Jake Tapper’s Rule for Trump Reporting: Let the Question Be the Star

Tapper tells us what he did wrong early in the Obama administration, and what he’s learned

Jake Tapper

Jake Tapper is getting accolades from all over the place lately — the New York Times, Samantha Bee, “Saturday Night Live.” His secret is making it not about him.

Tapper’s method of covering the Trump White House — bulldog the same questions again and again — is one he learned in the early days of covering the Obama Administration and sparring with press secretary Robert Gibbs.

“When I made the question the star and not myself, it was more effective,” Tapper told TheWrap. “The more effective, the more intense the confrontation, the more I make my voice more quiet and reasonable. That made it less about me. It helped to convey to people watching that I wasn’t showboating.”

“I think that’s something I learned because I did it the wrong way at the White House when I asked Gibbs questions. I would be accused of showboating or whatever. Just through trial and error, I figured the more intense the conversation the lower the temperature of which I asked the question,” Tapper said.

In December, he grilled vice president-elect Mike Pence about a security clearance for National Security Advisor Lt. Gen. Michael Flynn’s son, who had peddled a conspiracy theory involving baseless allegations that a Washington pizza shop was a front for a Hillary Clinton child sex ring.

Pence insisted that the younger Flynn was not involved in the transition team.

“You put in for a a security clearance for him,” Tapper said.

“He was helping his dad,” Pence said. “But that’s no longer the case.”

They went for eight rounds, before Tapper finally said, firmly but politely, “I want to move on to other issues but I’m afraid I just didn’t get an answer.”

The New York Times calls him a “happy exception” in a cable news world that often lets politicians get away with “lies and propaganda.” A June headline proclaimed: “Jake Tapper Asks Trump Question on Racism 23 Times Until He Finally Gets a Mic-Dropping Response.” When a “Saturday Night Live” skit requires a no-nonsense, straitlaced reporter, Beck Bennett plays Tapper. Samantha Bee gave him an award for catching lies.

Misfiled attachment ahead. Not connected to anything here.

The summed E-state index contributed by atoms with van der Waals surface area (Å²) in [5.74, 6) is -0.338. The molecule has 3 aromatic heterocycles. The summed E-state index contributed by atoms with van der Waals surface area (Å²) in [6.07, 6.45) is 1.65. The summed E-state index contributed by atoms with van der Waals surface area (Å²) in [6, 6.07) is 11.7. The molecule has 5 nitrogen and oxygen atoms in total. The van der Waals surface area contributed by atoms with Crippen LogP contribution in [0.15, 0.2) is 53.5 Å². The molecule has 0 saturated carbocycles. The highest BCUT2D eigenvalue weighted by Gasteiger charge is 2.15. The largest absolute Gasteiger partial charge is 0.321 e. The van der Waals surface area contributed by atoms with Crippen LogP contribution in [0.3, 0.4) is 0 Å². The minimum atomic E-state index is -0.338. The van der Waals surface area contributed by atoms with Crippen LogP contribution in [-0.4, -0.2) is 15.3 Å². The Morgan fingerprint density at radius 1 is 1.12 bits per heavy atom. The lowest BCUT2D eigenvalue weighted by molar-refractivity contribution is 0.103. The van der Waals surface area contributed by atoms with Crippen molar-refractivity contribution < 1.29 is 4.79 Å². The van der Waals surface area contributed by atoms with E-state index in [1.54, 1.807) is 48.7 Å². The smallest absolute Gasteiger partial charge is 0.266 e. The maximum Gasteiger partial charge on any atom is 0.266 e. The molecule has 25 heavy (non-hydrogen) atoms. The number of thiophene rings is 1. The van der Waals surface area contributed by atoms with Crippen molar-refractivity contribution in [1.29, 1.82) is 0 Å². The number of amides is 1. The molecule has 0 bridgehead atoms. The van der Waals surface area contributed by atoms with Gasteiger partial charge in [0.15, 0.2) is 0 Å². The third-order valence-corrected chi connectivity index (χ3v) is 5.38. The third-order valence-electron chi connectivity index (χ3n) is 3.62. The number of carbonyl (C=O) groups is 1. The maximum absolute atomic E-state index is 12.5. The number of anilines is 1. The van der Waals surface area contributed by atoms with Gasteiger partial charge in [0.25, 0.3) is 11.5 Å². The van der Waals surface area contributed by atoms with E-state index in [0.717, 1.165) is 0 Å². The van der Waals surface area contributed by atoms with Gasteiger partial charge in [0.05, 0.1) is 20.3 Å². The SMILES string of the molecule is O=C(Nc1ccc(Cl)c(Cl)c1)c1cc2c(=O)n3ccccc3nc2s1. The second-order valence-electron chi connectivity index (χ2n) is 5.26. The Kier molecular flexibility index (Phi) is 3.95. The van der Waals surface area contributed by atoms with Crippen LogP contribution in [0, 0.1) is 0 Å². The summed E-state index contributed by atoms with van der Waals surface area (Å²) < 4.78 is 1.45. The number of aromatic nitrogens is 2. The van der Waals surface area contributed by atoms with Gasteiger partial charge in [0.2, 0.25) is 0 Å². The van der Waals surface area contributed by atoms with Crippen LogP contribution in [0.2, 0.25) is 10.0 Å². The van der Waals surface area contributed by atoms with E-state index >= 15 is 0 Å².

Tapper is good for a joke when it helps him make a point, like his dig Monday at “alternative facts” presented by the Trump team over the weekend.

“Here’s an ‘alternate fact,” he told viewers of “The Lead,” his CNN show. “I’m Wolf Blitzer and you’re in the Situation Room.”

Tapper talked to TheWrap about how the news media needs to improve, CNN’s role in Trump’s rise, and what his Jewish mother had to say about all attention he’s been getting.

TheWrap: People seem frustrated with the media for not doing its job. What’s your take on it?

Tapper: I think there’s a lot of frustration with the media for not asking follow-up questions and not challenging people in power efficiently, and I sometimes feel that way about my own work, that I’m not really doing enough… I read a lot of the criticism both of the media in general and also me specifically, and when I think people are right, I take their criticism to heart … I work hard to be as persistent as I could be.

In June, you asked Trump 23 times about his claim that Judge Curiel should recuse himself because of his Mexican heritage. You then grilled Attorney General Loretta Lynch about her meeting with Bill Clinton. Are you ever worried your guests might not come back? 

I was persistent when I interviewed the attorney general, asking her about her meeting with the president on the tarmac, but I don’t think she ever felt like I was brow-beating her, even though I was asking her about the same incident over and over and over… I think too many people in broadcast television have spent too much time bending over backwards to make sure they get the interview again, versus bending over backwards to make sure the interview is worth something for viewers.